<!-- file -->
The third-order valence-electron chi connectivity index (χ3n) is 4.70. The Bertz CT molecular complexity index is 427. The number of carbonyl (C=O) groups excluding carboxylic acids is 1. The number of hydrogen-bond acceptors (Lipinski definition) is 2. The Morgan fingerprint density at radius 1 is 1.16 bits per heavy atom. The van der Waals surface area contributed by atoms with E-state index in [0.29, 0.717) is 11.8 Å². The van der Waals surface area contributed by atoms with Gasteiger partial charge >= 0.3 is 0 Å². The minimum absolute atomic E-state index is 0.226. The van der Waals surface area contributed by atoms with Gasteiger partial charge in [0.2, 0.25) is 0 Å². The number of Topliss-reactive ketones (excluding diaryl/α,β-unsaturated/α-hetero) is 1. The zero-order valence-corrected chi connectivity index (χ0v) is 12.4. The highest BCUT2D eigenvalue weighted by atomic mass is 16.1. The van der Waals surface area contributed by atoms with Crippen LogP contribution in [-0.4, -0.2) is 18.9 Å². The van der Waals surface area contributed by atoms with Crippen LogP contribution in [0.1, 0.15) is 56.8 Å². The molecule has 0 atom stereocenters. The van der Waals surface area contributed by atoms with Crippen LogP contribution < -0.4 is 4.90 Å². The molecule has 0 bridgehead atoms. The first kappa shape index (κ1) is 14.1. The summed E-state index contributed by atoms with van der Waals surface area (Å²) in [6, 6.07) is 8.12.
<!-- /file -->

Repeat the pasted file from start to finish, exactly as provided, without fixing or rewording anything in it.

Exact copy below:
The third-order valence-electron chi connectivity index (χ3n) is 4.70. The Bertz CT molecular complexity index is 427. The number of carbonyl (C=O) groups excluding carboxylic acids is 1. The number of hydrogen-bond acceptors (Lipinski definition) is 2. The Morgan fingerprint density at radius 1 is 1.16 bits per heavy atom. The van der Waals surface area contributed by atoms with E-state index in [0.29, 0.717) is 11.8 Å². The van der Waals surface area contributed by atoms with Gasteiger partial charge >= 0.3 is 0 Å². The minimum absolute atomic E-state index is 0.226. The van der Waals surface area contributed by atoms with Gasteiger partial charge in [0.2, 0.25) is 0 Å². The number of Topliss-reactive ketones (excluding diaryl/α,β-unsaturated/α-hetero) is 1. The zero-order valence-corrected chi connectivity index (χ0v) is 12.4. The highest BCUT2D eigenvalue weighted by atomic mass is 16.1. The van der Waals surface area contributed by atoms with Crippen LogP contribution in [-0.4, -0.2) is 18.9 Å². The van der Waals surface area contributed by atoms with Crippen LogP contribution in [0.1, 0.15) is 56.8 Å². The molecule has 0 atom stereocenters. The van der Waals surface area contributed by atoms with Crippen LogP contribution < -0.4 is 4.90 Å². The molecule has 0 bridgehead atoms. The first kappa shape index (κ1) is 14.1. The summed E-state index contributed by atoms with van der Waals surface area (Å²) in [6, 6.07) is 8.12.